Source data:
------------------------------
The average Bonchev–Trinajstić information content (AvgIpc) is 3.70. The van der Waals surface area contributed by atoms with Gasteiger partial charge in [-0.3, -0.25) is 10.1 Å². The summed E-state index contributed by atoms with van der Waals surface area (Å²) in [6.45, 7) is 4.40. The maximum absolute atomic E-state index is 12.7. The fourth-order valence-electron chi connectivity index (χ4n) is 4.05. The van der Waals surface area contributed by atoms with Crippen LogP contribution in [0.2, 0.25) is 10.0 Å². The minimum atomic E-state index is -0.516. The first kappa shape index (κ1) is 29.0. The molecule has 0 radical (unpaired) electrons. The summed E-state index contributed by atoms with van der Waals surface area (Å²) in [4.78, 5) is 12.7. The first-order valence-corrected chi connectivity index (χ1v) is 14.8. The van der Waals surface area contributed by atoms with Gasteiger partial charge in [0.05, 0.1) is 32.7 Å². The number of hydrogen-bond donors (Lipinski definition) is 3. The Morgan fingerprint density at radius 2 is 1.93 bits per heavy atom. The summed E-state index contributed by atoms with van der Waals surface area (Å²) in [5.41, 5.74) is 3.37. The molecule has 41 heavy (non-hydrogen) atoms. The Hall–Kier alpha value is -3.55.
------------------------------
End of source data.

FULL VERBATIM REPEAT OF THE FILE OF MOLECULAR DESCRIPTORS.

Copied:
The average Bonchev–Trinajstić information content (AvgIpc) is 3.70. The van der Waals surface area contributed by atoms with Gasteiger partial charge in [-0.3, -0.25) is 10.1 Å². The summed E-state index contributed by atoms with van der Waals surface area (Å²) in [6.45, 7) is 4.40. The maximum absolute atomic E-state index is 12.7. The fourth-order valence-electron chi connectivity index (χ4n) is 4.05. The van der Waals surface area contributed by atoms with Crippen LogP contribution in [0.2, 0.25) is 10.0 Å². The minimum atomic E-state index is -0.516. The first kappa shape index (κ1) is 29.0. The molecule has 0 radical (unpaired) electrons. The summed E-state index contributed by atoms with van der Waals surface area (Å²) in [4.78, 5) is 12.7. The first-order valence-corrected chi connectivity index (χ1v) is 14.8. The van der Waals surface area contributed by atoms with Gasteiger partial charge in [0.05, 0.1) is 32.7 Å². The number of hydrogen-bond donors (Lipinski definition) is 3. The Morgan fingerprint density at radius 2 is 1.93 bits per heavy atom. The summed E-state index contributed by atoms with van der Waals surface area (Å²) in [5.41, 5.74) is 3.37. The molecule has 41 heavy (non-hydrogen) atoms. The Hall–Kier alpha value is -3.55.